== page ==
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Thread: Wordpress Tip #320 (not really) Using the comments section for a contact form.

  1. #1
    @haroldmansfield Array Harold Mansfield's Avatar
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    Default Wordpress Tip #320 (not really) Using the comments section for a contact form.

    This is an oldie but a goodie.
    Many times when you use WP as a static or informational website, you may disable the comments so as not to have that big comment box sitting below your posts or pages when you really aren't looking for comments.

    The comments section has everything that a standard contact form has:
    A field for "Name", "Email", "Website", and a box for additional comments..so why not use it ?

    You can use it as a mini contact form that is visible below all of the content that you choose.

    This takes just a little editing of the "comments.php" file of your theme.

    First you want to look for the line of code that is the title (what makes it say "Comments"), it should look like, or similar to this:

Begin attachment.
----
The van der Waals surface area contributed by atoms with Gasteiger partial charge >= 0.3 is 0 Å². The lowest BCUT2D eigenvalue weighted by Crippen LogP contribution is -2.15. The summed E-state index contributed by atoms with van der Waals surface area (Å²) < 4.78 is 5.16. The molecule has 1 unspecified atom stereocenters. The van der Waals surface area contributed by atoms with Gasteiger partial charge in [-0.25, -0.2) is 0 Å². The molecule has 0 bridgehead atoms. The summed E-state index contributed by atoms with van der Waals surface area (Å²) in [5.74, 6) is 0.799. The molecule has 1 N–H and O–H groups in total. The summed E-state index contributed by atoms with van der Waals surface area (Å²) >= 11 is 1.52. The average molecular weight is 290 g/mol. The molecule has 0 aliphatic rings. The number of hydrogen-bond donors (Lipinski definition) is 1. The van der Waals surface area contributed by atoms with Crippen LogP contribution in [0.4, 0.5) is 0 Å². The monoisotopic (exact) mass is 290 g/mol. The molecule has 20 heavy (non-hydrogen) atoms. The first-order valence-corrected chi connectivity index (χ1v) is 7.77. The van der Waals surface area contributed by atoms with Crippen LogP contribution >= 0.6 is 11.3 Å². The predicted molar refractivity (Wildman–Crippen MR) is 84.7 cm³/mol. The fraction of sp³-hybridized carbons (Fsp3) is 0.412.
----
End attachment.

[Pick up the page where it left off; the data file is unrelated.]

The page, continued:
<h3><?php comment_form_title( 'Comments', 'Comment &#37;s' ); ?></h3>
    Just change 'Comments' to "Contact Me" or what ever you want it to say.

    You can leave the input fields the same, they will probably look something like this:


    <?php else : ?>

    [I]<p><input type="text" name="author" id="author" value="<?php echo esc_attr($comment_author); ?>" size="22" tabindex="1" <?php if ($req) echo "aria-required='true'"; ?> />
    <label for="author"><small>Name <?php if ($req) echo "(required)"; ?></small></label></p>

    <p><input type="text" name="email" id="email" value="<?php echo esc_attr($comment_author_email); ?>" size="22" tabindex="2" <?php if ($req) echo "aria-required='true'"; ?> />
    <label for="email"><small>E-Mail <?php if ($req) echo "(required)"; ?></small></label></p>

    <p><input type="text" name="url" id="url" value="<?php echo esc_attr($comment_author_url); ?>" size="22" tabindex="3" />
    <label for="url"><small>Website (if Applicable)</small></label></p>

    <?php endif; ?>